Pregnancy puts enormous strain on the body. Increased levels of the hormone progesterone, pressure on the pelvic veins, and a subsequent increase in leg vein blood pressure all contribute to higher varicose vein risks for pregnant women. Women who have had been pregnant before are more likely to develop them than women who have never been pregnant, and women who have had multiple pregnancies are at the highest risk. (6)

Standing or Sitting for Long Periods

We all know that staying active is a key factor in maintaining our long-term health goals. Certain professions that require extended periods of standing, or prolonged periods of sitting, lead many patients to become more likely to develop varicose veins. One study showed that prolonged standing in particular accounts for more than one in five of all varicose vein-related hospital admissions in working-age patients. (7)


A higher body mass index (BMI) is associated with varicose vein risks because of the associated strain on the circulatory system. Clinical data suggests varicose veins may develop as a result of elevated testosterone levels, and higher hip and thigh circumferences in post-menopausal women. (8)

Deep Vein Thrombosis

Diseases of the same system are often linked, and the same can be said for DVT and varicose veins. Although it’s not completely clear if one condition precedes the other, or vice versa, researchers agree that they share a common set of risk factors. (9)

If varicose veins are making your life difficult, find relief with professional treatment at Premier Vein Clinic! Start by making an appointment with board-certified vascular surgeon Dr. David Naar.

Varicose Vein Treatment

Ambulatory Phlebectomy for Varicose Veins

Considered along with RF ablation, the most effective treatment method for varicose veins, ambulatory phlebectomy  removes the problem vein permanently via small incisions in the leg. By taking sections of the vein out at different points on the leg, the entirety of the structure is removed. During this process, the circulatory system immediately reroutes blood flow back to the heart via other blood vessels. The cosmetic and functional results of micro-phlebectomy are outstanding. 

Radio Frequency Venous Ablation

RF ablation is an effective, minimally-invasive way to remove varicose veins. Dr. Naar uses ultrasound to guide a slim catheter through the vein, through which he places a micro fiber optic cable. As the cable emits radio frequency thermal energy as heat, the vein shrivels and collapses in on itself

Endovenous Chemical Foam Ablation

Endovenous chemical foam ablation is similar to RF ablation, but instead of using RF energy, it uses a chemical irritant inside the vein to weaken structures and destroy it. This micro-foam, called sclerosant, is beneficial for patients with both varicose veins and spider veins. What’s more, this non-surgical method results in minimal scarring and superb esthetics.

Cost of Varicose Vein Treatment in Westlake, OH

The cost of your vein treatment will depend on the details of your personalized treatment plan, which will be expertly created by Dr. Naar. If you have questions about venous disease, read our helpful patient education page. Once you’re ready to book your consultation at Premier Vein Clinic, please call (440) 641-0433 or fill in our online inquiry form.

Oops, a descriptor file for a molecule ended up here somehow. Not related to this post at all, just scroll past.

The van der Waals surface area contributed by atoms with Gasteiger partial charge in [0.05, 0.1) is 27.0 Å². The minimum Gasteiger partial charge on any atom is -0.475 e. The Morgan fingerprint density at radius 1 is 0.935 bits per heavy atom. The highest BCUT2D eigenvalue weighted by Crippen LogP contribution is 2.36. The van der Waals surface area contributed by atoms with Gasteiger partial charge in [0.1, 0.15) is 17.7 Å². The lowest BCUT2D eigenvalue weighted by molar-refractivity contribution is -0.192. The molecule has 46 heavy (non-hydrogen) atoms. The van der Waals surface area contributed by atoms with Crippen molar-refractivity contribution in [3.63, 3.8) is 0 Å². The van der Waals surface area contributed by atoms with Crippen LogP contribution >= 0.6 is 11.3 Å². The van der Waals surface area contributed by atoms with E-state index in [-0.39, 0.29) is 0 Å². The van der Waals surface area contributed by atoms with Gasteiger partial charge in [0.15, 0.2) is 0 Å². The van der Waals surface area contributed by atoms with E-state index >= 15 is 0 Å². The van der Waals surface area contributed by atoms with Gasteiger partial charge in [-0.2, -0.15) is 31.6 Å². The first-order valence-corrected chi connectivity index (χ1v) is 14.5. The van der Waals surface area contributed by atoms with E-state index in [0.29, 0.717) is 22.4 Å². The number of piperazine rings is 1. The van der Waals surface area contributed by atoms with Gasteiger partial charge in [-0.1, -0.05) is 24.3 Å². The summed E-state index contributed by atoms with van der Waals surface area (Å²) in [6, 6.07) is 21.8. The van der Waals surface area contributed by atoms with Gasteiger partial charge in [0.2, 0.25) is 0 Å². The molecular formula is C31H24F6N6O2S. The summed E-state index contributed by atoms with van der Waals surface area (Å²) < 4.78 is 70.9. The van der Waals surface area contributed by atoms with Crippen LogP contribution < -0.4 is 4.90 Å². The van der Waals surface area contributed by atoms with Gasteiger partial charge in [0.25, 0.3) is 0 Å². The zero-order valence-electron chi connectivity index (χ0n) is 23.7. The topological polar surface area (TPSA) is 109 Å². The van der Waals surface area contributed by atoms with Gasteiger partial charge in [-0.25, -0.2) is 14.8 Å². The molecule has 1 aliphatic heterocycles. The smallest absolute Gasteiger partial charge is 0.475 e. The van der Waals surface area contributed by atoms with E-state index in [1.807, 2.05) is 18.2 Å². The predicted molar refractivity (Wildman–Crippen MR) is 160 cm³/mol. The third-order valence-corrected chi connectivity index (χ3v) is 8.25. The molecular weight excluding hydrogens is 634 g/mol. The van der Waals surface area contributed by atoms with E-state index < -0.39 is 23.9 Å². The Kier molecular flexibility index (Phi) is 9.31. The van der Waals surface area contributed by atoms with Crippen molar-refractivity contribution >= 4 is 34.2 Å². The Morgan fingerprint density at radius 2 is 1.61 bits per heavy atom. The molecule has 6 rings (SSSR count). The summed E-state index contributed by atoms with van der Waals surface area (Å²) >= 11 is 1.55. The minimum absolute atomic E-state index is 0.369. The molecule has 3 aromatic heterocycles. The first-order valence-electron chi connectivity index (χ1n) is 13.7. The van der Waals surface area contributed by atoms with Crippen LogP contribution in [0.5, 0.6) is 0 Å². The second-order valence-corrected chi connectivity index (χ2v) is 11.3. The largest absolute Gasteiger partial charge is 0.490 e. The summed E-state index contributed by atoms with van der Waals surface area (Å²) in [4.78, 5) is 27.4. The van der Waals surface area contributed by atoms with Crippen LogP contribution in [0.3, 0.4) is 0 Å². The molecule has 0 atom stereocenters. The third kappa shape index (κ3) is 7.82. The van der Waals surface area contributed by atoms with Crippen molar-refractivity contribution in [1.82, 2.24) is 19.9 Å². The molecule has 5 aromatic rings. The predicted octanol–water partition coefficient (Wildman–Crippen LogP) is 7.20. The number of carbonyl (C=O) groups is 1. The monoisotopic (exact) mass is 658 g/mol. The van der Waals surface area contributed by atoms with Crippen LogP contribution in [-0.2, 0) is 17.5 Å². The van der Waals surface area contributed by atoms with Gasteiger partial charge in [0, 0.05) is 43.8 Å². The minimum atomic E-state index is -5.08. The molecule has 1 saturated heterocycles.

Read Dr. Naar’s blog for more details about the most effective varicose vein treatments.


  1. Tucker WD, Mahajan K. Anatomy, Blood Vessels. Nih.gov. Published January 4, 2019. https://www.ncbi.nlm.nih.gov/books/NBK470401/ 
  2. Ortega MA, Fraile-Martínez O, García-Montero C, et al. Understanding Chronic Venous Disease: A Critical Overview of Its Pathophysiology and Medical Management. Journal of Clinical Medicine. 2021;10(15):3239. https://doi.org/10.3390/jcm10153239 
  3. Fukaya E, Flores AM, Lindholm D, et al. Clinical and Genetic Determinants of Varicose Veins. Circulation. 2018;138(25):2869-2880. doi:10.1161/circulationaha.118.035584 https://www.ncbi.nlm.nih.gov/pmc/articles/PMC6400474/ 
  4. Molnár AÁ, Nádasy GL, Dörnyei G, et al. The aging venous system: from varicosities to vascular cognitive impairment. GeroScience. 2021;43(6):2761-2784. doi:10.1007/s11357-021-00475-2 https://www.ncbi.nlm.nih.gov/pmc/articles/PMC8602591/ 
  5. Antani MR, Dattilo JB. Varicose Veins. PubMed. Published 2022. Accessed November 29, 2022. https://www.ncbi.nlm.nih.gov/books/NBK470194/#:~:text=Varicose%20veins%20are%20seen%20globally 
  6. Smyth RM, Aflaifel N, Bamigboye AA. Interventions for varicose veins and leg oedema in pregnancy. The Cochrane Database of Systematic Reviews. 2015;2015(10). doi:10.1002/14651858.CD001066.pub3 https://www.ncbi.nlm.nih.gov/pmc/articles/PMC7050615/ 
  7. Tuchsen F. Prolonged standing at work and hospitalisation due to varicose veins: a 12 year prospective study of the Danish population. Occupational and Environmental Medicine. 2005;62(12):847-850. doi:10.1136/oem.2005.020537 https://www.ncbi.nlm.nih.gov/pmc/articles/PMC1740939/ 
  8. Iannuzzi A, Panico S, Ciardullo AV, et al. Varicose veins of the lower limbs and venous capacitance in postmenopausal women: Relationship with obesity. Journal of Vascular Surgery. 2002;36(5):965-968. doi:10.1067/mva.2002.128315 https://www.jvascsurg.org/article/S0741-5214(02)00264-1/pdf 
  9. Chang SL, Huang YL, Lee MC, et al. Association of Varicose Veins With Incident Venous Thromboembolism and Peripheral Artery Disease. JAMA. 2018;319(8):807. doi:10.1001/jama.2018.0246 https://jamanetwork.com/journals/jama/fullarticle/2673551